The function of government, per the Declaration of Independence, was to ensure that individual rights are not trampled upon as others attempt to attain or maintain a higher position on the pyramid.
Tribal Fascism VS a society in which the stated purpose of government is "to preserve these rights" - That's the game.
At least that's what it's supposed to be, IMHO.
>>No good options...
Nothing is preventing them from improving their options.
The Kurds are talking about opening a ski resort...
>>but we will just need to kill those that get out of line until it dies over.
Maybe we don't need to kill them.
Iraqis need jobs.
We should be building prisons. Lots of them - ala Supermax in Florence Colorado.
A six-pack of Budweiser and HDTV after a day on the construction site - It keeps Santa Ana under control.
Is anything really preventing a schizophrenic from improving their own options? Sometimes they do break out of their box, but sometimes, they are locked there for reasons nobody really understands.
I wonder if the boys in Lord of the Flies were muslim, would they have accomplished anything, or killed each other immediately?
Just heard an interesting comment on talk radio this morning.
Bush's overall strategy against the war on terror is false. It should be the war against islam, which is not just a religion but a poltical way of governance of all aspects of life. The only moderate muslims are those that are westernized and have chosen not to follow the hardcore portions of the koran. Can there be a moderate nazisim? Oh, nazism was outlawed in Germany. But have a islamic book that preaches death to infidels, but don't outright follow all the tenets, then everything is cool,....and just call your efforts "The War on Terror." As the commentator stated, terror is a tactic, not an enemy. Islamic teachings and political demands are the enemy and very few people want to recognize it. Bush doesn't.
Iraqis beat themselves with chains in the street of the Sadr City district of Baghdad during a demonstration yesterday to show support for the Shiite cleric Muqtada al-Sadr and against the U.S. military''s presence in Iraq.
Maliki is loving this privately, keeping the neanderthals placated publically.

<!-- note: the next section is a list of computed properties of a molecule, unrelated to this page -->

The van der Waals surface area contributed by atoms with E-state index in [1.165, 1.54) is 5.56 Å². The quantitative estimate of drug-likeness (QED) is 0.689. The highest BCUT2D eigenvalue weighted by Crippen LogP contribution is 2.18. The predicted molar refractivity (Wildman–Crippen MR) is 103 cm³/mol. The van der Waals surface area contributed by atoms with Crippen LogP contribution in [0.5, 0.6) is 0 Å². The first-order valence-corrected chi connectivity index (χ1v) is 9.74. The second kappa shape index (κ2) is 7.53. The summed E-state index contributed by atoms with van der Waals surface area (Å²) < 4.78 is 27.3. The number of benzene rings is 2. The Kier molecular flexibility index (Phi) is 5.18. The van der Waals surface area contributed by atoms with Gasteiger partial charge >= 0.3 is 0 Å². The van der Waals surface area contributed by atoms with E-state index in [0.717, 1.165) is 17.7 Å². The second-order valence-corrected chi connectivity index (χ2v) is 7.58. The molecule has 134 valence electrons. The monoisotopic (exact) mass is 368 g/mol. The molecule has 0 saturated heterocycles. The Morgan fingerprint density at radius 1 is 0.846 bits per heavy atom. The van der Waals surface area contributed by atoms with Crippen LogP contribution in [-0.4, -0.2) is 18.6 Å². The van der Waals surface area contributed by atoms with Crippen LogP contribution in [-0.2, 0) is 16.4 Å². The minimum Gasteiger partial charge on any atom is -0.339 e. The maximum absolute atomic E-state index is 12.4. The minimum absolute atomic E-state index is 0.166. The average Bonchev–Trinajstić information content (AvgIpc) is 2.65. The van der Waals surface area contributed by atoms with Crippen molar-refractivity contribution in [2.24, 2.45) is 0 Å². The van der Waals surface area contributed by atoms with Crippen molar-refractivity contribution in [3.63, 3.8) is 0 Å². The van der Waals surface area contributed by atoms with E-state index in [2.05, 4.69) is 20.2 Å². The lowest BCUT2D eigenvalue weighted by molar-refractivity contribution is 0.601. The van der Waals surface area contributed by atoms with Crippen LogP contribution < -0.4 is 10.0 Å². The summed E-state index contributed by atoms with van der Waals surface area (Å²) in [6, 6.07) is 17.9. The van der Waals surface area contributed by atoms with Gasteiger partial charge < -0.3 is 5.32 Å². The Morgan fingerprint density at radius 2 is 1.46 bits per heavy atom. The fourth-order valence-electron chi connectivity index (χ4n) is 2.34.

Well, here is how we defeat the Sadrites:
Invade Sadr City.
Leave boxes of chains lying around.
Repeat as needed.
Don't try to be funny or sarcastic, it doesn't become you. If you are capable of a serious conversation and willing to learn something; I'm all ears. Assuming that you are, here goes it :Sadr didn't kill anyone. It is claimed that his followers killed al-Khoei.
I didn't say that Sadr personally pulled the trigger, wise up, "leaders" never do! Al Zarqawi was a bloody exception.Sistani has never made a public comment condemning Sadr's violence. If he did, it would carry a lot of weight.
Very true. He couldn't without starting a Shiia on Shiia civil war which he's trying desperately to avoid/stop.It is Sistani's stature that is the best indication of a lack of a desire to get rid of Sadr.
Now you're talking! That's another reason that supports my previous point, don't you agree?If he wanted to do so, it wouldn't be hard for him to make it happen. All he would have to do would be to tell those who want to do it that there wouldn't be any repercussions from his quarter.
Again, very true. Go back to my answer about civil war. Particularly in the ME, appearances are supreme. You may viciously try to eliminate your enemies but, on the surface, everything is calm, civilized, and cordial. Praise your enemies in public and definitely, no verbal assaults. I'm sure this also applies in many parts of the world.
This article by Ralph Peters was published today:
U.S. and Iraqi forces on Wednesday raided Sadr City, the stronghold of the feared Shiite militia...
Here's some of the best "meat and potatoes" of the piece:
If we can't leave a democracy behind, we should at least leave the corpses of our enemies.
The holier-than-thou response to this proposal is predictable: "We can't kill our way out of this situation!" Well, boo-hoo. Friendly persuasion and billions of dollars haven't done the job. Give therapeutic violence a chance.